Economist on Acadiana's business climate: "We're gaining a little bit back, but we're not gaining it back at a quick pace"
Economic growth in Acadiana appears to be slowing, but this is not necessarily an indicator of an impending recession, according to University of Louisiana Lafayette's Acadiana business economist Dr. Gary Wagner.
At One Acadiana's monthly council luncheon Thursday, Wagner went over what he called Acadiana's economic vitals. Acadiana, along with New Orleans, is currently one of the strongest metro regions in the state, with gross domestic product growth of 1.4 percent over the past three months. However, that growth is slowing, Wagner said. The most recent job growth numbers from March show that it has slowed to only .9 percent.
While the latest numbers indicate an economic slowdown, Wagner said Acadiana has displayed remarkable resilience. Very few places in the country could suffer the nearly 10 percent loss in jobs Acadiana saw in 2015 and still keep going the way it has been, Wagner said.
"It's a miracle in some ways that we're growing at all given the magnitude of given the magnitude of this hit," Wagner said. "You had a very, very rare event and I think it's a testament to the region and how resilient it is that it is growing. Once we look at how things look a little further down the road, we could see that it might take a little bit longer than we thought, but we'll get there."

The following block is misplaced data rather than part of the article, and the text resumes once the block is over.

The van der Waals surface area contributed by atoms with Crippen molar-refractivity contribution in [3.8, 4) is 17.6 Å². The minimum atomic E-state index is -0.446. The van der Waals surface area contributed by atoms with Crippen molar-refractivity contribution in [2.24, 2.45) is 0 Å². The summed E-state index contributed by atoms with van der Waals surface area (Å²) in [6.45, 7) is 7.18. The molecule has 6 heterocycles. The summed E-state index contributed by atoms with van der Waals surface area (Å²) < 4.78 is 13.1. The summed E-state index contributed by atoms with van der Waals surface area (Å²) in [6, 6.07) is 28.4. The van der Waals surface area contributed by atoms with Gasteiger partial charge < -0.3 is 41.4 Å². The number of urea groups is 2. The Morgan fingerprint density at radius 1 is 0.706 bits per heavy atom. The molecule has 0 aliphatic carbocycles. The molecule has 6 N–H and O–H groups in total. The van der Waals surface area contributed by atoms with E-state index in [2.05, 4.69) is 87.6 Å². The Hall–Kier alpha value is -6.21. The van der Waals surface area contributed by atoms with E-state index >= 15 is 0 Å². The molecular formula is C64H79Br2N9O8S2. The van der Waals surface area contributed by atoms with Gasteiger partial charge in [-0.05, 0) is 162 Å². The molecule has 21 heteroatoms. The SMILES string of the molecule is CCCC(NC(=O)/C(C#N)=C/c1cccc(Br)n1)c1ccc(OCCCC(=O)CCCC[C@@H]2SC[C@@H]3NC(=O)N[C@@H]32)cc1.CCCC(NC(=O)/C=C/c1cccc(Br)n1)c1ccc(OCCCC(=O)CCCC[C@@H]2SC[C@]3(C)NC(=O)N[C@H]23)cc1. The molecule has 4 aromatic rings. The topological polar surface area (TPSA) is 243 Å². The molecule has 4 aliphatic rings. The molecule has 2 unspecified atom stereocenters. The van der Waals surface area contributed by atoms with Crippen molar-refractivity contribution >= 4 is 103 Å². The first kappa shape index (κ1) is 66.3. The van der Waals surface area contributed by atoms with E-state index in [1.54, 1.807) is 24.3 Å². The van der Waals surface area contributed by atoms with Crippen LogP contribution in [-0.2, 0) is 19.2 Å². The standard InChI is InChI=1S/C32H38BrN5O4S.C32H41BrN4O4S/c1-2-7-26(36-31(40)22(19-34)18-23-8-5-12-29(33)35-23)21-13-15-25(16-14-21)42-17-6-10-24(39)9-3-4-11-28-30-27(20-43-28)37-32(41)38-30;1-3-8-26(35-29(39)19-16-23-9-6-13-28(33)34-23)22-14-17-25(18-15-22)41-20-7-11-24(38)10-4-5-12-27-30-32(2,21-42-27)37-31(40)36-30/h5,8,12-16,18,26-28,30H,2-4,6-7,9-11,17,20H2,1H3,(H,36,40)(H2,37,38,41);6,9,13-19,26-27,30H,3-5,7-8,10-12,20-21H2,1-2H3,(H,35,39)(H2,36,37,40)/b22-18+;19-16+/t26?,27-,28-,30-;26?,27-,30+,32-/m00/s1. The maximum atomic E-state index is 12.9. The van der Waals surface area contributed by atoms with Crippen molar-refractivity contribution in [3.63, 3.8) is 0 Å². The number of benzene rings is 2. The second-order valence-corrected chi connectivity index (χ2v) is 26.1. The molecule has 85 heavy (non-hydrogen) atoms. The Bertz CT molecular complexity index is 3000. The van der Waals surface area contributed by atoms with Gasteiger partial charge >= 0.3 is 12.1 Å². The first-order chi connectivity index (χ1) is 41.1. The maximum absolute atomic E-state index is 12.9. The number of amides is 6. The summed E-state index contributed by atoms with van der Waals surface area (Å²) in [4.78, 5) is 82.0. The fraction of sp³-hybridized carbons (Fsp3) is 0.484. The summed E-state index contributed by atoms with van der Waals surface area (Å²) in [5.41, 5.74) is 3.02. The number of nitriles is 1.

According to Wagner, recovery from the 2015 hit to the oil and gas industry has taken longer than previous recessions and has started to level off. Recovery from the 2 percent drop in 1991 took just over a year; the 3 percent hit in 1998 took just over two years and the 5 percent hit in 2009 took four years for the state's jobs to recover.
"What's essentially happened, and you know this better than I do, is we had a big contraction in oil and gas," Wagner said. "Other sectors in the economy have been growing, but that growth hasn't been nearly fast enough to offset that loss. Even though we're going to continue hopefully to experience some growth in the near term, we always think about the way things used to be, but it's going to be a little more time before it feels like the way it used to be."
Much of the growth in the region has been in the areas of health and education services and leisure and hospitality, while it is still losing mining and gas jobs and trade, transportation and utility jobs, according to Wagner.